Chancellor George Osborne has issued a damning assessment of the effect of Brexit on the housing market, ahead of a treasury report sure to be published within the next few days.
On Sunday, both Osborne and prominent Brexiteer Michael Gove spoke separately about the short-term economic and social impact that would follow our exit from the European Union. The war of words between the two brought forth familiar arguments from both camps.
Gove’s comments came first, on the BBC’s Andrew Marr show, when he argued rather directly that we should leave the single market in order to retain (or perhaps regain) economic autonomy.
He said: “We should be outside the single market, we should have access to the single market but we should not be governed by the rules that the European Court of Justice imposes on us which cost business and restrict freedom.”
Osborne’s comments came later during an interview on ITV’s new talkshow Preston on Sunday. He argued that leaving the EU would drive house prices down and mortgage prices up.
He said: “You will see the analysis we will do [referring to the forthcoming treasury report], but I’m pretty clear that there will be a significant hit to the value of people’s homes and to the costs of mortgages. That is one example of the kind of impact, economic impact, that we get from leaving the EU.”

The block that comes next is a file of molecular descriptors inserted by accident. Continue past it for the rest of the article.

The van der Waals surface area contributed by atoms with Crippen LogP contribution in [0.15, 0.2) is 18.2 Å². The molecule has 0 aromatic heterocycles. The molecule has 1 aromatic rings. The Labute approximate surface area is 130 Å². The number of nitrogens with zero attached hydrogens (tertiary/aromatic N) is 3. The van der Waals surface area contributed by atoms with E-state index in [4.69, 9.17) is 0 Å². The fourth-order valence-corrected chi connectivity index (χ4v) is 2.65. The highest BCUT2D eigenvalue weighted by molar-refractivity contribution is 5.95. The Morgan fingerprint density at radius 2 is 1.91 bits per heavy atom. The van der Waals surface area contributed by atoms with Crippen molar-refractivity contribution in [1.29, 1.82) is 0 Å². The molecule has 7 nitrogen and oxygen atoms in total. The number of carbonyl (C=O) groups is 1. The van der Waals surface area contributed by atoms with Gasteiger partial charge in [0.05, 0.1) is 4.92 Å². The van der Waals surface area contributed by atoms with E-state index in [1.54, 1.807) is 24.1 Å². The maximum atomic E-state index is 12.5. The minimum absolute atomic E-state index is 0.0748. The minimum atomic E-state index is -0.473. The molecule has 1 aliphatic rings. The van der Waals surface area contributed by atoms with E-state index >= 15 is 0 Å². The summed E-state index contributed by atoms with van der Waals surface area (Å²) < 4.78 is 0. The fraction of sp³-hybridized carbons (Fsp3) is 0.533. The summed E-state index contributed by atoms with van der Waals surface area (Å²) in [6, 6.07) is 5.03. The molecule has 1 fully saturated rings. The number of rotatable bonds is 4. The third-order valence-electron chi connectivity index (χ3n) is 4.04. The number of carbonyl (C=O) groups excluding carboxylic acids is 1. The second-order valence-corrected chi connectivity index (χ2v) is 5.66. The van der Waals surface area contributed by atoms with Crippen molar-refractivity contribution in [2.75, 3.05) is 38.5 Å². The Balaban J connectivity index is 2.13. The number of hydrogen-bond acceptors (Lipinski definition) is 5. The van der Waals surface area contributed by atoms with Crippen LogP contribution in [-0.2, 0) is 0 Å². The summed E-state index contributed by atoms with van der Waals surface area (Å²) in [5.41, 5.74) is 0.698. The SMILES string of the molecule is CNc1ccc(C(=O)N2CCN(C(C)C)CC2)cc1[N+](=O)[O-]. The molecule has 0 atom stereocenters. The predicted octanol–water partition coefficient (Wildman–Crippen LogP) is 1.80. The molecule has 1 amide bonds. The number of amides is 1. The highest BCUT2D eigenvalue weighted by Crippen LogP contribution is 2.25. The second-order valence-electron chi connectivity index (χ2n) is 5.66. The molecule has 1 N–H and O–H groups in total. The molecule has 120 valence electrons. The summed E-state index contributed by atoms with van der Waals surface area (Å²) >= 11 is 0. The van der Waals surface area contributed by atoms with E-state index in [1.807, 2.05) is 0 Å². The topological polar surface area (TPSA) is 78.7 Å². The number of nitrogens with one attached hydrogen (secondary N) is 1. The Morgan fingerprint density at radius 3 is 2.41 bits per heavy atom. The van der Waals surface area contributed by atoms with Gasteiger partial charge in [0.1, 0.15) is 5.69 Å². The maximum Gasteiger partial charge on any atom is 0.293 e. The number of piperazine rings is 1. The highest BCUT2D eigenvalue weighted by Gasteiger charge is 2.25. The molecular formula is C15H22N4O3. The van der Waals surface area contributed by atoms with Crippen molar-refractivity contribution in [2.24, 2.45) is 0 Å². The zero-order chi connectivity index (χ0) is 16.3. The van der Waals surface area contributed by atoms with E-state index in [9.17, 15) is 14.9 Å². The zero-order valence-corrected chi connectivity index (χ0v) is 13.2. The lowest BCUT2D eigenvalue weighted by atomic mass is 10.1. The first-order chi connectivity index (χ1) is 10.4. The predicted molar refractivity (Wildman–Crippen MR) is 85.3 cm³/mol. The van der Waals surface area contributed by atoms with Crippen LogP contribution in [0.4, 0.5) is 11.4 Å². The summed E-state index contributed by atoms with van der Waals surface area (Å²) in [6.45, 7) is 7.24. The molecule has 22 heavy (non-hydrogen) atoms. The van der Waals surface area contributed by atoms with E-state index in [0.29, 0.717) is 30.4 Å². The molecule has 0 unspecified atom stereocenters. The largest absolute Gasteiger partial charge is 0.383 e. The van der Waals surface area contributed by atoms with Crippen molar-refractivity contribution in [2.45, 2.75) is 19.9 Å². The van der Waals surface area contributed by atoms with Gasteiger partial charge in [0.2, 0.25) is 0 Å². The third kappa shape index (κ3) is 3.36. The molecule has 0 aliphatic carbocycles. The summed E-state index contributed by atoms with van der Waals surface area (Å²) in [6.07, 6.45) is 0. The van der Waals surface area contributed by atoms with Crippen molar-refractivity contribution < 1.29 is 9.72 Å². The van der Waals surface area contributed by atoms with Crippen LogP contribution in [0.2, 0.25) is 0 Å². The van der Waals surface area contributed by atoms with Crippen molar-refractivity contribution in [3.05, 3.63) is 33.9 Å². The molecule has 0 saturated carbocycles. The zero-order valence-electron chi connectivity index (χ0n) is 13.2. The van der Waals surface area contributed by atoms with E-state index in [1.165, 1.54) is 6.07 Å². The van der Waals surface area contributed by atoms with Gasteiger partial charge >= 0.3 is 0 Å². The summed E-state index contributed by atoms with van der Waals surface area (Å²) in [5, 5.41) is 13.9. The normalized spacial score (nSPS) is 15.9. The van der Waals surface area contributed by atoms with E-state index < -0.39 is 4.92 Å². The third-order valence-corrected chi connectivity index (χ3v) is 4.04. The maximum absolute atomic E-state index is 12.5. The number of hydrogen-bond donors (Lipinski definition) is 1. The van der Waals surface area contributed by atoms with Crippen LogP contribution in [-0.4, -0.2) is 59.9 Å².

This assessment of the impact on the housing market bolsters previous Treasury reports that claim that Brexit would cost each UK household an average of £4,300 over the next 15 years.
It also reflects assessments form Credit Suisse, who said that a “fall in housing demand” would likely follow a vote to leave “due to reduced immigration and UK status as a financial hub”.
Osborne responded directly to Gove’s criticisms, saying: “We’ve just had the leave campaign admit this morning that Britain would leave the single market – that is the largest free trade area in the world. That would be catastrophic for people’s jobs and their livelihoods. Now, some people might think wrecking the economy is a price worth paying. I absolutely reject that.”
The argument that there would be, at the very least, a short term negative impact on our economy following a vote to leave the EU is one that even many in support of Brexit have agreed with; the real argument is about how long this impact would be and about whether or not we could bounce back into a better position afterwards.
Gove said of arguments like those that Osborne later made that they are merely “a reprise, a re-run, of the original case that was made about staying outside the single currency”.
Gove also spoke about the impact on national security that leaving the EU would bring. He argued that freedom from the ECJ would stand us in better stead, giving us more of an ability to deport foreign offenders than we currently have.
However, the head of the defence select committee, Conservative MP Julian Lewis, said that he had been told privately by former MI5 director Lord Evans, who in favour of remaining in the EU, that neither outcome “would make [any] difference to our security”.
This despite Lord Evans and former MI6 chief Sir John Sawers co-authoring an article for the Sunday Times in which they argued that leaving the EU would leave us more open to terror attacks.
Following the publication of the article, critics argued that Evans and Sawers had been manipulated into vocally supporting the remain campaign by David Cameron.